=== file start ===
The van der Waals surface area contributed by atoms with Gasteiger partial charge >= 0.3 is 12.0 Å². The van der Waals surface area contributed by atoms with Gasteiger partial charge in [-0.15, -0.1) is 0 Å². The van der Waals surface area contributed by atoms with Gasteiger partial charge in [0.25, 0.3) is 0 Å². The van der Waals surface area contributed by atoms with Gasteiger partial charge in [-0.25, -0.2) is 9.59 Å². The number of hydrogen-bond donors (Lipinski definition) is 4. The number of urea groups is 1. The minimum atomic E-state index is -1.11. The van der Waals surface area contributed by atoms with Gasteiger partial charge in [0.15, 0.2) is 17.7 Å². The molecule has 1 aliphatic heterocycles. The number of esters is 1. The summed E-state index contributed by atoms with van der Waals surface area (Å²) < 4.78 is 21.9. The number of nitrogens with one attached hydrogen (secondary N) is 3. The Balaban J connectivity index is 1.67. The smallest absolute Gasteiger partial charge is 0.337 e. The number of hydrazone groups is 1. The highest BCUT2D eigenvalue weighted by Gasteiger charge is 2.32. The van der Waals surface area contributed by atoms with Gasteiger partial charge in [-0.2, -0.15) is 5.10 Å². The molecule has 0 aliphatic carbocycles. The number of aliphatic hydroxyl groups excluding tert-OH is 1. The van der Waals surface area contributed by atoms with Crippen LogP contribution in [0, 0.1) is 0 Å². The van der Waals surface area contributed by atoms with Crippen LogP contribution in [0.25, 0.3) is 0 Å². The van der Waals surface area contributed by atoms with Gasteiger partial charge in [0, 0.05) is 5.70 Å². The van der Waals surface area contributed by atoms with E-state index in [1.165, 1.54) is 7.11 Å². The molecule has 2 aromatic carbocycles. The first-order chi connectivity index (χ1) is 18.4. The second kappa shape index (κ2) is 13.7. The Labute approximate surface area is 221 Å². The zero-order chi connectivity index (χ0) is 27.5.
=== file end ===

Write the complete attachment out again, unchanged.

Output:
The van der Waals surface area contributed by atoms with Gasteiger partial charge >= 0.3 is 12.0 Å². The van der Waals surface area contributed by atoms with Gasteiger partial charge in [-0.15, -0.1) is 0 Å². The van der Waals surface area contributed by atoms with Gasteiger partial charge in [0.25, 0.3) is 0 Å². The van der Waals surface area contributed by atoms with Gasteiger partial charge in [-0.25, -0.2) is 9.59 Å². The number of hydrogen-bond donors (Lipinski definition) is 4. The number of urea groups is 1. The minimum atomic E-state index is -1.11. The van der Waals surface area contributed by atoms with Gasteiger partial charge in [0.15, 0.2) is 17.7 Å². The molecule has 1 aliphatic heterocycles. The number of esters is 1. The summed E-state index contributed by atoms with van der Waals surface area (Å²) < 4.78 is 21.9. The number of nitrogens with one attached hydrogen (secondary N) is 3. The Balaban J connectivity index is 1.67. The smallest absolute Gasteiger partial charge is 0.337 e. The number of hydrazone groups is 1. The highest BCUT2D eigenvalue weighted by Gasteiger charge is 2.32. The van der Waals surface area contributed by atoms with Gasteiger partial charge in [-0.2, -0.15) is 5.10 Å². The molecule has 0 aliphatic carbocycles. The number of aliphatic hydroxyl groups excluding tert-OH is 1. The van der Waals surface area contributed by atoms with Crippen LogP contribution in [0, 0.1) is 0 Å². The van der Waals surface area contributed by atoms with Crippen LogP contribution in [0.25, 0.3) is 0 Å². The van der Waals surface area contributed by atoms with Gasteiger partial charge in [0, 0.05) is 5.70 Å². The van der Waals surface area contributed by atoms with E-state index in [1.165, 1.54) is 7.11 Å². The molecule has 2 aromatic carbocycles. The first-order chi connectivity index (χ1) is 18.4. The second kappa shape index (κ2) is 13.7. The Labute approximate surface area is 221 Å². The zero-order chi connectivity index (χ0) is 27.5.